Does art enhance life, or negate it? The painful question runs through Lowry's portrait of Thomas Hardy, and produces a sombre, delicate novel, finely judged and full of insight
In The Chosen, Lowry conjures the torments of a writer's life wonderfully. It is full of understanding, shrewd and often lyrical - a thing of beauty and sadness.
Elizabeth Lowry writes like a dream; finely attuned to the hopes, desires and secret hauntings of her characters, she brings them to life like no other writer I know. Every new book from Lowry is a rare treat, best devoured slowly.
'[A] novel which is both a fascinating analysis of Hardy and a powerful and exquisite work of art in its own right . . . her writing is utterly without mercy while also being underpinned by deep compassion . . . Lowry's view of marriage and, more particularly, the creative life is almost unbearably bleak, but her novel is glorious - the best that I have read in several years.
Hardy's doomed first marriage is the subject of this beautifully rendered and poignant novel . . . The prose is exquisite . . . Above all, like many of the best novelists, Lowry understands the intricacies of the human heart.
In this exquisite imagining of the days after Emma's unexpected death, The Chosen excavates Hardy's emotions . . . Felled by the bitterness in her diaries . . .Hardy experiences 'a savage sense of liberty' and overwhelming feelings of loss, beautifully described in Lowry's bellclear, silvery prose.
This novel is exquisitely written and powerfully perceptive, yet never loses sight of its biographical nature.
Deserves to be read by anyone interested in Thomas Hardy or in good literature.
It's a remarkable, mesmeric piece of writing . . . an authentic cri de coeur from a deeply reserved man. There are utterly remarkable passages in The Chosen where something shifts, time seems to alter and language starts to glow. It's rare and quite extraordinary. It feels as though two levels of language like two currents of different salinity are flowing across each other - the sensation is one of looking through the 3rd person narration into Hardy's innermost lived experience, and through or behind those the further layer of the poems themselves, still fluid, in formation in the mind.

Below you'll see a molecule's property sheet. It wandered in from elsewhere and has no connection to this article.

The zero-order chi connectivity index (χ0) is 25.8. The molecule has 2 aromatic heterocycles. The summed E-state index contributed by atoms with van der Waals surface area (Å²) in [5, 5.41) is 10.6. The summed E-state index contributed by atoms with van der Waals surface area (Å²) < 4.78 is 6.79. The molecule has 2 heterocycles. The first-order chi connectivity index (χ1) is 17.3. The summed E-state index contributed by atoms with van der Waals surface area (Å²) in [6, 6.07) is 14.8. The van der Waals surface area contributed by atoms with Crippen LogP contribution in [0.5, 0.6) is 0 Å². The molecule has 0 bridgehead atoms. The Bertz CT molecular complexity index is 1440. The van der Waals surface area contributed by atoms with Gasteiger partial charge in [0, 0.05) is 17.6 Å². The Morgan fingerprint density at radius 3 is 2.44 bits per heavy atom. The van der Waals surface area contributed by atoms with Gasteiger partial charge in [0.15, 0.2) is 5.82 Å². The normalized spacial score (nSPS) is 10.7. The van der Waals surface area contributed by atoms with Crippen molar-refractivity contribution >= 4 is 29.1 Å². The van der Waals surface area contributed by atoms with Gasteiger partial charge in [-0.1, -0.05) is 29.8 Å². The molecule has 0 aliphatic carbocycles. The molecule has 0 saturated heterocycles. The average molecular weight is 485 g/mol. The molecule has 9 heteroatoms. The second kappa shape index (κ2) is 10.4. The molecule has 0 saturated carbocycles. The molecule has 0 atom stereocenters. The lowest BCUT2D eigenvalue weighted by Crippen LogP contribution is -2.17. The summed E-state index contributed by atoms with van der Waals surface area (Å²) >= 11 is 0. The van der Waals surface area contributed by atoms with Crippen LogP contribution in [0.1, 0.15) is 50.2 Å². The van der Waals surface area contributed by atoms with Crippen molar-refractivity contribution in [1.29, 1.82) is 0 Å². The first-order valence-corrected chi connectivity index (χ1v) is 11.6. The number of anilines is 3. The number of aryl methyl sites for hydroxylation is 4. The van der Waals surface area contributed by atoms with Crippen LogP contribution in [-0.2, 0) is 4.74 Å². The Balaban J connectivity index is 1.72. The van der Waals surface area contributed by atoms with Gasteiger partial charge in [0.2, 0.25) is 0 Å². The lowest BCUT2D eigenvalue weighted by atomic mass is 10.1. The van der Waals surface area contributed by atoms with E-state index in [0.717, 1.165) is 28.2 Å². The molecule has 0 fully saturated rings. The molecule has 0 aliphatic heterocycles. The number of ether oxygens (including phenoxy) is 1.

A stylistic tour de force . . . Miss this work of art -- and cautionary tale against long-term gaslighting -- at your peril.
The Chosen combines psychological depth with prose of mesmerising beauty. The result is an exquisite double portrait of a marriage and a writer, and the elusively complex relationship between the two. This is a novel of tremendous range, from the elegiac to the humorous to the sublime. Vladimir Nabokov described the best of fiction as "a game of intricate enchantment and deception". In this heartbreaking, life-affirming exploration of the perversity of the human heart and the paradox of creativity, Elizabeth Lowry shows herself the mistress of both.
With remarkable steadiness and fine judgment, Elizabeth Lowry goes right into the midst of this legendary literary maelstrom and opens a space for fiction . . . Slowly and feelingly, the novel pores over questions about the costs of art, refusing to shout out answers, letting many perspectives tell upon each other . . . Where Poems of 1912-13 intensify around single visions, utterly concentrated, The Chosen works by looking around at everything going on in the house. Max Gate is vividly realised in all its tree-shadowed gloominess, gobbling coal and effort, too large yet grimly confining.